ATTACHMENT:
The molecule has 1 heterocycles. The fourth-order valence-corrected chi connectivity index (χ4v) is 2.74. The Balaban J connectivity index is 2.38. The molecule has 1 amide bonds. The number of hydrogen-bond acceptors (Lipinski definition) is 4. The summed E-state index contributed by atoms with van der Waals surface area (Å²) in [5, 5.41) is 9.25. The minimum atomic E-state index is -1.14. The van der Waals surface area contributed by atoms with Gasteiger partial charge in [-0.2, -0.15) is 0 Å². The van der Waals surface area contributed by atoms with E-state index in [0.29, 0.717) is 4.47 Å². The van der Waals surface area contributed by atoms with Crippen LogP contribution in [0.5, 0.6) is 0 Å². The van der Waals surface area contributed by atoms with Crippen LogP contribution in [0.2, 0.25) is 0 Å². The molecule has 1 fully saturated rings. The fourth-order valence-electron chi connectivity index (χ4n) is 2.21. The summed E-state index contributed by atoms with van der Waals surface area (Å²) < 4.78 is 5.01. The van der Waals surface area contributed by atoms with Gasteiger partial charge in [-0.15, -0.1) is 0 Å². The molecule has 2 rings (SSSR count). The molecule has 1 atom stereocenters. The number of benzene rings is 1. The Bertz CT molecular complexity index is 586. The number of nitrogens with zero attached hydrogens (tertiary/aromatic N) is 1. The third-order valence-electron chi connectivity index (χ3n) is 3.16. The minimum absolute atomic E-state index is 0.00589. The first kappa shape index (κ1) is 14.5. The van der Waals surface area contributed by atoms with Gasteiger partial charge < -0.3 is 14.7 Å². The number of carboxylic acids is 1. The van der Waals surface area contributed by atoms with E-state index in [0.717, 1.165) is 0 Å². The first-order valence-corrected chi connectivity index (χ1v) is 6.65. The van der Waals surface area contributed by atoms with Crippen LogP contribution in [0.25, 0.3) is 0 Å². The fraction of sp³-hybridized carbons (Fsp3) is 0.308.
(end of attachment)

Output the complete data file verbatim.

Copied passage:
The molecule has 1 heterocycles. The fourth-order valence-corrected chi connectivity index (χ4v) is 2.74. The Balaban J connectivity index is 2.38. The molecule has 1 amide bonds. The number of hydrogen-bond acceptors (Lipinski definition) is 4. The summed E-state index contributed by atoms with van der Waals surface area (Å²) in [5, 5.41) is 9.25. The minimum atomic E-state index is -1.14. The van der Waals surface area contributed by atoms with Gasteiger partial charge in [-0.2, -0.15) is 0 Å². The van der Waals surface area contributed by atoms with E-state index in [0.29, 0.717) is 4.47 Å². The van der Waals surface area contributed by atoms with Crippen LogP contribution in [0.5, 0.6) is 0 Å². The van der Waals surface area contributed by atoms with Crippen LogP contribution in [0.2, 0.25) is 0 Å². The molecule has 1 fully saturated rings. The fourth-order valence-electron chi connectivity index (χ4n) is 2.21. The summed E-state index contributed by atoms with van der Waals surface area (Å²) < 4.78 is 5.01. The van der Waals surface area contributed by atoms with Gasteiger partial charge in [-0.15, -0.1) is 0 Å². The molecule has 2 rings (SSSR count). The molecule has 1 atom stereocenters. The number of benzene rings is 1. The Bertz CT molecular complexity index is 586. The number of nitrogens with zero attached hydrogens (tertiary/aromatic N) is 1. The third-order valence-electron chi connectivity index (χ3n) is 3.16. The minimum absolute atomic E-state index is 0.00589. The first kappa shape index (κ1) is 14.5. The van der Waals surface area contributed by atoms with Gasteiger partial charge < -0.3 is 14.7 Å². The number of carboxylic acids is 1. The van der Waals surface area contributed by atoms with E-state index in [0.717, 1.165) is 0 Å². The first-order valence-corrected chi connectivity index (χ1v) is 6.65. The van der Waals surface area contributed by atoms with Crippen LogP contribution in [0.25, 0.3) is 0 Å². The fraction of sp³-hybridized carbons (Fsp3) is 0.308.